ESA’s proposed e.Deorbit mission, shown left, using a robotic arm to catch a derelict satellite – the baseline capture method for what would be the world’s first active space debris removal mission, in 2024.
The Agency’s member state ministers in December strongly supported a ‘maturation phase’ for e.Deorbit, to foster the various advanced technologies required to make the mission feasible, from autonomous guidance to advanced images processing, along with a suitable capture mechanism.
The mission would first rendezvous with a large, drifting ESA satellite, then capture and secure it safely ahead of steering the combination down for a controlled burn-up in the atmosphere.
As well as the baselined robot arm, additional capture technologies are being investigated, including a net and harpoon.
Harpooning in space
Description:A tethered harpoon system to capture derelict satellites is being studied for ESA's e.DeOrbit mission, part of the Agency's Clean Space initiative to tackle orbital debris while also reducing the impacts of the space industry on the terrestrial environment. The harpoon would be fired into the satellite structure to secure it, allowing it to be reeled in and mated.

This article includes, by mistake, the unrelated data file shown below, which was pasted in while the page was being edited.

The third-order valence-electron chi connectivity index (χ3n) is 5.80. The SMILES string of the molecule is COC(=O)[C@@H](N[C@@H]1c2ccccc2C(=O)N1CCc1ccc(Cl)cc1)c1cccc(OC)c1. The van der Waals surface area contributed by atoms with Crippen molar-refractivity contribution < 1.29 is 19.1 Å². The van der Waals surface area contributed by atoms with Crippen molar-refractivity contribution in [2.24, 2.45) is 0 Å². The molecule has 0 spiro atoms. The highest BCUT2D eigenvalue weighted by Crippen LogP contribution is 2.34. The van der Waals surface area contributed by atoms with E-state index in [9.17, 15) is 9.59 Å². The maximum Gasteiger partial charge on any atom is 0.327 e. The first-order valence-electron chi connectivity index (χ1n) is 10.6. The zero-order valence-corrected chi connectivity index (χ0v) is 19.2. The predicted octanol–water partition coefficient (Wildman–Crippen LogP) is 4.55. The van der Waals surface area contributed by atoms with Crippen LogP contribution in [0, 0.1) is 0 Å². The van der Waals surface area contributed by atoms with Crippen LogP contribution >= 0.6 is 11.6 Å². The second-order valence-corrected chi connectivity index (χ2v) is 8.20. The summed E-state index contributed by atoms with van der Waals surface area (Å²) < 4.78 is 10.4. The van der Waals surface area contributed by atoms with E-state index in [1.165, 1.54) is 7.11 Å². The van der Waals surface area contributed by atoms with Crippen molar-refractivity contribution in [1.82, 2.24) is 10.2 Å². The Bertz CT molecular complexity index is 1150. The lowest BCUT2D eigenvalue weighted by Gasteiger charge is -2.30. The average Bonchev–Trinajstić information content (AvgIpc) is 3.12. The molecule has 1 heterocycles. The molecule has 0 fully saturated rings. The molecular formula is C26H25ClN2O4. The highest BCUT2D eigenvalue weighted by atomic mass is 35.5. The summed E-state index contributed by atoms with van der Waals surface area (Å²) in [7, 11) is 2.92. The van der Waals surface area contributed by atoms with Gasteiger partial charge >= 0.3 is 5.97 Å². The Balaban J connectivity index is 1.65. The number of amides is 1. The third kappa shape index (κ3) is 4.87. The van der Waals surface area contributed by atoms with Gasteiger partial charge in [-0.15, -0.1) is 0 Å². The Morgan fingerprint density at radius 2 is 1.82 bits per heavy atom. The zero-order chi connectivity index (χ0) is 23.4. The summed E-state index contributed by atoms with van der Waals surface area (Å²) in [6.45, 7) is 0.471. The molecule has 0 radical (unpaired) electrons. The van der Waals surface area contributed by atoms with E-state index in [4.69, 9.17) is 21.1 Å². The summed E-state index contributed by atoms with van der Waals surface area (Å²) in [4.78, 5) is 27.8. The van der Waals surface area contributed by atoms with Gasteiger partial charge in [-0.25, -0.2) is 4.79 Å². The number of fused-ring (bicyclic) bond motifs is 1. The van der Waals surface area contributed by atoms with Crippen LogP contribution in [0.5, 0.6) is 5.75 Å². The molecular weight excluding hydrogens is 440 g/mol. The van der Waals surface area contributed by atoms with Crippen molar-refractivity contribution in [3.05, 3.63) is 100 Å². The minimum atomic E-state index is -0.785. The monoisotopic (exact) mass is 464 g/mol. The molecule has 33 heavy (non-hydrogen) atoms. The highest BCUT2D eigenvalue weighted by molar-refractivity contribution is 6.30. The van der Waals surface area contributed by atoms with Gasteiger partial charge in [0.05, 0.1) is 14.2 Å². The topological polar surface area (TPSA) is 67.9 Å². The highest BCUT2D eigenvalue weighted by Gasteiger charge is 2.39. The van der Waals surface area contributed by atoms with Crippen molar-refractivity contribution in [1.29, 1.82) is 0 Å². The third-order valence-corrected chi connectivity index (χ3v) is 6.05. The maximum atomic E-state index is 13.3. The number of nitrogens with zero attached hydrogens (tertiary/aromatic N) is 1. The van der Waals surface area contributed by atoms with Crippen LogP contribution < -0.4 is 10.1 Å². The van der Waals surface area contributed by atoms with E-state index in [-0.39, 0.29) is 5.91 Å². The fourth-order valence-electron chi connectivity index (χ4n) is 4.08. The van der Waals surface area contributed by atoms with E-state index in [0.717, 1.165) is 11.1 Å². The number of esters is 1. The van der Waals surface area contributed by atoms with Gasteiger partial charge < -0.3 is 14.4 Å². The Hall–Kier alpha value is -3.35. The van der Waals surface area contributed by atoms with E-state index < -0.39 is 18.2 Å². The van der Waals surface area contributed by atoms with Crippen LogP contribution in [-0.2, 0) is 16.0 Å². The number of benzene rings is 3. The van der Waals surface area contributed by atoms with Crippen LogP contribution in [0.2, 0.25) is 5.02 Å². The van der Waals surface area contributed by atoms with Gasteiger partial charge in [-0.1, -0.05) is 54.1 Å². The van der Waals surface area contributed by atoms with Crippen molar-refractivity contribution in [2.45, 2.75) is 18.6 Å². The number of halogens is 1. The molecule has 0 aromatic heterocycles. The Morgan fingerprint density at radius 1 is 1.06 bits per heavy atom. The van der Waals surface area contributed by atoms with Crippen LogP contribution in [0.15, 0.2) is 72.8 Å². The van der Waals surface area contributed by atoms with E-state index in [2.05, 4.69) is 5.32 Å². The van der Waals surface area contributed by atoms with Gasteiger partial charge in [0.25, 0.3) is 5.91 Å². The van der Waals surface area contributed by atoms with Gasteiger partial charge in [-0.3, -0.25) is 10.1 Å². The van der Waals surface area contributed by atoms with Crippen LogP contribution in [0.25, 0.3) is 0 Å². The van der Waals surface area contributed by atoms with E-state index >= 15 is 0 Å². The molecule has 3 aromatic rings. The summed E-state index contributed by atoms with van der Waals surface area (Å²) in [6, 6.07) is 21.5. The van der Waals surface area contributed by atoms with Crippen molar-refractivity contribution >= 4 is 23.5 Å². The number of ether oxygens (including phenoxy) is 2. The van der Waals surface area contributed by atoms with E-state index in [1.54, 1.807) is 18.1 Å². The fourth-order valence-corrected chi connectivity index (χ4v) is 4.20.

In any case, grappling the derelict satellite would have to be done in a very rapid and precise manner to prevent e.Deorbit and its target rebounding apart.
The mission, being developed through ESA’s Clean Space initiative – tasked with safeguarding terrestrial and orbital environments – will be proposed for final agreement at ESA’s next Council at Ministerial Level, in 2019. It will place European industry at the forefront of the world’s active debris removal efforts and multipurpose space tugs.